Officials Give Update After Bomb Threat

A massive police investigation was launched in South Korea in response to a purported bomb threat against Shohei Ohtani, a baseball player for the Los Angeles Dodgers.

While the game was to begin in Seoul, South Korea’s Gocheok Sky Dome, Ohtani was the intended recipient of an email threat.

The Guro police station in Seoul said that despite the employment of sniffer dogs, X-ray scanners, and other technology, a check of the stadium by around 150 officers turned up no suspicious items.

Padres manager Mike Shildt expressed his faith in Major League Baseball and the safety measures, saying that the team felt comfortable. According to Dodgers manager Dave Roberts, he was instructed to focus only on the baseball game and did not get any detailed information about the threat.

A South Korean news agency reported that the search was initiated following the receipt of an email threatening the detonation of an explosive device at the stadium before the Major League Baseball opening game between the San Diego Padres and the Dodgers. The email was sent to South Korea’s embassy general in Vancouver, Canada.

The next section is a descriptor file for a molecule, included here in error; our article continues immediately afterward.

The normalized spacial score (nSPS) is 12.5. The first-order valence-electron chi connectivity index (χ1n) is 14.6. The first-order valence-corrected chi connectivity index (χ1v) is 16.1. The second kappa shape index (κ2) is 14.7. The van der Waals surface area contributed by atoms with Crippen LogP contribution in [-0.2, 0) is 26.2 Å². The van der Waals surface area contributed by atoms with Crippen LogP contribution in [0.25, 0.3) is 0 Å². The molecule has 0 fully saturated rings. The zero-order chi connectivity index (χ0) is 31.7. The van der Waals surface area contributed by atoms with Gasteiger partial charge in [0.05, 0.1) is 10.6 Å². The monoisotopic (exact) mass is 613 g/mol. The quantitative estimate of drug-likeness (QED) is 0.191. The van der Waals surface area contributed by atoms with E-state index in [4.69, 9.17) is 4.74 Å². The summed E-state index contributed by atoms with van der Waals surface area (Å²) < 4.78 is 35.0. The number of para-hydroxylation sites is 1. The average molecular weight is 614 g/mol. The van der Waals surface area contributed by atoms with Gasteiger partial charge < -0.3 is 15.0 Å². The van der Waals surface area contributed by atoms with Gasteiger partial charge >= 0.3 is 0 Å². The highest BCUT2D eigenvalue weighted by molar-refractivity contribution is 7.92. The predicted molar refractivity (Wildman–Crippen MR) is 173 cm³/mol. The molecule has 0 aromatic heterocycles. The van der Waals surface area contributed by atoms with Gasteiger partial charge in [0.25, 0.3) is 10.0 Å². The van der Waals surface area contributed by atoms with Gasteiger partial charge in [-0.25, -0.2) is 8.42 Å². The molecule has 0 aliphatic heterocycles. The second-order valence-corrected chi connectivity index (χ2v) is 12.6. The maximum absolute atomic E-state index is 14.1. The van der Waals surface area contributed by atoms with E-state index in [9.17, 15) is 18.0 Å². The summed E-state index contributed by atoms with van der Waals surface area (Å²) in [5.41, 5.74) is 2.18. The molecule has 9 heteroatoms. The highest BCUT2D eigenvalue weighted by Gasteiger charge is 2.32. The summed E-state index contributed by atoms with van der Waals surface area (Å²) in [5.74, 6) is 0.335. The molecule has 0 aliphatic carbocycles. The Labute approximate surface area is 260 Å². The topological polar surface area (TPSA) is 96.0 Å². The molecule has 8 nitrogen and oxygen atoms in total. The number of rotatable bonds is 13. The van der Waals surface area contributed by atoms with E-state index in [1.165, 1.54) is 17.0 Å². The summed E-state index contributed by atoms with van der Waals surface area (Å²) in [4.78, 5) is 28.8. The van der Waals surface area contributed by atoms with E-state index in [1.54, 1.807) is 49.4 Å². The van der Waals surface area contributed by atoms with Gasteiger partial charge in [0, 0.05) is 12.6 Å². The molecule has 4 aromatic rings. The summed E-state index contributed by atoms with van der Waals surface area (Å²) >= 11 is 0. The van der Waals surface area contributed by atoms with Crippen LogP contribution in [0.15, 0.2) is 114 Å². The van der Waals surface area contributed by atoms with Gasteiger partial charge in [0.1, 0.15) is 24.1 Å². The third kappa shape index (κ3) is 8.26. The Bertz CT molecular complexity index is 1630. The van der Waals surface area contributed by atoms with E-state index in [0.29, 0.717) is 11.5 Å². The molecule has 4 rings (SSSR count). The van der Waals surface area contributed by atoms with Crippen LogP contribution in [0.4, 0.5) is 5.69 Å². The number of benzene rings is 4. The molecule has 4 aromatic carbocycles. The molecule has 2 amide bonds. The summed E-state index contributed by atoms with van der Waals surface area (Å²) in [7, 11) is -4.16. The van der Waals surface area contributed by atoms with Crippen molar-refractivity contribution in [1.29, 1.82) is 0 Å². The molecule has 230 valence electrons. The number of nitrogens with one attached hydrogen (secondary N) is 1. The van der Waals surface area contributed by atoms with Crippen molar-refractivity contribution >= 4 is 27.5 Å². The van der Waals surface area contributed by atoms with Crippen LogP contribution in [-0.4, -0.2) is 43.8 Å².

It was the Major League Baseball’s first regular season game played in South Korea.

According to the media outlet Yonhap, the individual who sent the email in English claimed to be a lawyer from Japan. The email’s purported originator is linked to many alleged threats issued last year by someone posing as a Japanese lawyer, according to police.

Despite inquiries, the South Korean foreign ministry has yet to elaborate on the contents of the email purportedly sent to the Vancouver consulate general.

According to Guro police, 350 officers had been dispatched shortly before the Dodgers-Padres game started. That morning, police and bomb-sniffing dogs searched the stadium’s seats and halls. As ground staff surveyed the grounds and K-pop artists rehearsed in the outfield, the search seemed to have had no impact on game preparations.

Shohei Ohtani made history when the Los Angeles Dodgers signed a record-breaking $700 million ten-year deal with him. This contract breaks all prior records set by Major League Baseball.